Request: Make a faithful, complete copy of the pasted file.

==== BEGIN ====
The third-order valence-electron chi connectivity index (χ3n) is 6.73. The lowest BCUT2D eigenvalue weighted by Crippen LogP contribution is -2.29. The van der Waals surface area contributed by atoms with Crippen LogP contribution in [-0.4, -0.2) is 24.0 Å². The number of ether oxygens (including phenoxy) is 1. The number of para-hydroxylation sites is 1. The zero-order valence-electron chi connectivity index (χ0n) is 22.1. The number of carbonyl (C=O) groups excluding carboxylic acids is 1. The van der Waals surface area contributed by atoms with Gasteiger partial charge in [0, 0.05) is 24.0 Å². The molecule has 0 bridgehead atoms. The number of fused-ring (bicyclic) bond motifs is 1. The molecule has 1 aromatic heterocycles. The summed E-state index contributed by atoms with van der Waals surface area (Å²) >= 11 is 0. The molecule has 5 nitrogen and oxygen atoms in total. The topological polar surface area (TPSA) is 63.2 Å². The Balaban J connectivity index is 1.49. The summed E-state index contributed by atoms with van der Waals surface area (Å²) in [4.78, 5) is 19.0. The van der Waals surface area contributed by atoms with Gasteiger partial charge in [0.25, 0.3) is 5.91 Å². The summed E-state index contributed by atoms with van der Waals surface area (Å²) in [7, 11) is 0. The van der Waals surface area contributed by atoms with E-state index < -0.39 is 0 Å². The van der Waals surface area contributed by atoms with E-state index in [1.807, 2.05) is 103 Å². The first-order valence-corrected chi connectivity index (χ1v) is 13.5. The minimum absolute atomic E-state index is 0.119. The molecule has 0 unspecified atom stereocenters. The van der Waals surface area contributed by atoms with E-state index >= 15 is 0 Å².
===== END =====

The third-order valence-electron chi connectivity index (χ3n) is 6.73. The lowest BCUT2D eigenvalue weighted by Crippen LogP contribution is -2.29. The van der Waals surface area contributed by atoms with Crippen LogP contribution in [-0.4, -0.2) is 24.0 Å². The number of ether oxygens (including phenoxy) is 1. The number of para-hydroxylation sites is 1. The zero-order valence-electron chi connectivity index (χ0n) is 22.1. The number of carbonyl (C=O) groups excluding carboxylic acids is 1. The van der Waals surface area contributed by atoms with Gasteiger partial charge in [0, 0.05) is 24.0 Å². The molecule has 0 bridgehead atoms. The number of fused-ring (bicyclic) bond motifs is 1. The molecule has 1 aromatic heterocycles. The summed E-state index contributed by atoms with van der Waals surface area (Å²) >= 11 is 0. The molecule has 5 nitrogen and oxygen atoms in total. The topological polar surface area (TPSA) is 63.2 Å². The Balaban J connectivity index is 1.49. The summed E-state index contributed by atoms with van der Waals surface area (Å²) in [4.78, 5) is 19.0. The van der Waals surface area contributed by atoms with Gasteiger partial charge in [0.25, 0.3) is 5.91 Å². The summed E-state index contributed by atoms with van der Waals surface area (Å²) in [7, 11) is 0. The van der Waals surface area contributed by atoms with E-state index < -0.39 is 0 Å². The van der Waals surface area contributed by atoms with E-state index in [1.807, 2.05) is 103 Å². The first-order valence-corrected chi connectivity index (χ1v) is 13.5. The minimum absolute atomic E-state index is 0.119. The molecule has 0 unspecified atom stereocenters. The van der Waals surface area contributed by atoms with E-state index >= 15 is 0 Å².